Hibernation Station is open!
Tomorrow it will be 66 degrees Fahrenheit. The poppies wave near Lindsay Street, a few honey bees collect nectar, new flowers continue to emerge: not exactly the picture of winter I’m used to. Scientists are linking the dramatic changes in the arctic ecosystem with weather patterns in the mid-Atlantic. read: http://www.arctic.noaa.gov/reportcard/
Nevertheless, our calendars will read tomorrow: First Day of Winter.
In preparation for the coming season the Edible Schoolyard staff has built a fort to top all forts. Do you remember the crawl tunnel and bean structure covered in cucumbers, gourds and beans throughout the warmer months?
Picture this: we have covered those same structures in plastic and burlap and leaves to create HIBERNATION STATION! We will decorate with grape-vine wreathes, pine cones, dried flowers and other natural decor. What could be more thrilling than crawling into a cave and snuggling up like bears?!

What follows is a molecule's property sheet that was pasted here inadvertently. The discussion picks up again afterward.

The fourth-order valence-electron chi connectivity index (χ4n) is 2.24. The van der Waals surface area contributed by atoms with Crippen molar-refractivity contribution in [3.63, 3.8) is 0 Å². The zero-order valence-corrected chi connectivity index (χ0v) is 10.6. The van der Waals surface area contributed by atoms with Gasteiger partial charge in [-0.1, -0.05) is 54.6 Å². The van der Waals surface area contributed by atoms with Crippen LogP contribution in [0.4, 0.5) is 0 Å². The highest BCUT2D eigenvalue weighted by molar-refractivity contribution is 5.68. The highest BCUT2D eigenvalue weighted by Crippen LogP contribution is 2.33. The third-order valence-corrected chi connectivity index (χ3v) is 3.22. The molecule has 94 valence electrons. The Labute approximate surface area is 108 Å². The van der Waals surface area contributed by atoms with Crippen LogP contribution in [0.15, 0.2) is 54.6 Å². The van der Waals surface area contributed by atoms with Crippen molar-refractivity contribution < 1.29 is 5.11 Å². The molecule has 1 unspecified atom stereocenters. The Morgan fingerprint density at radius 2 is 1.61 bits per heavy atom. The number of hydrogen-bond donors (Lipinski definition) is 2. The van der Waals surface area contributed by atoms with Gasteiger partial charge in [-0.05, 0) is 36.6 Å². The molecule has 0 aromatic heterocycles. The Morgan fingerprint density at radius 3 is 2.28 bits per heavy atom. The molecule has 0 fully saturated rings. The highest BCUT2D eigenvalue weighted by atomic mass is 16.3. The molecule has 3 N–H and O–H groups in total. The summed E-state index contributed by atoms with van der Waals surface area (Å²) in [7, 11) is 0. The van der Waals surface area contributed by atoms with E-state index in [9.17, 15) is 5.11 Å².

We recognize that as the seasons change and the temperature drops, the desire for outdoor play diminishes; the developmental need for children to move and explore outdoors does not! Lessons on hibernation are a fascinating way for children to understand survival. When animals hibernate, their body temperature lowers, their breath and metabolisms slow down and they are able to use their body fat for organ functioning in order to survive. Some animals store food in places they hibernate for energy, too.
What would it be like if humans were hibernating? What do you do to prepare for winter?
We have created other options for activities in the garden to entice visitors to explore the garden and stay a while. In addition to hibernation station, Justin, our garden manager rebuilt our “solar house” so that children can crawl inside and act as a bitty plant under Plexiglas.
So put your layers on and head to the garden this winter, there are tons of ways to engage your senses all year long!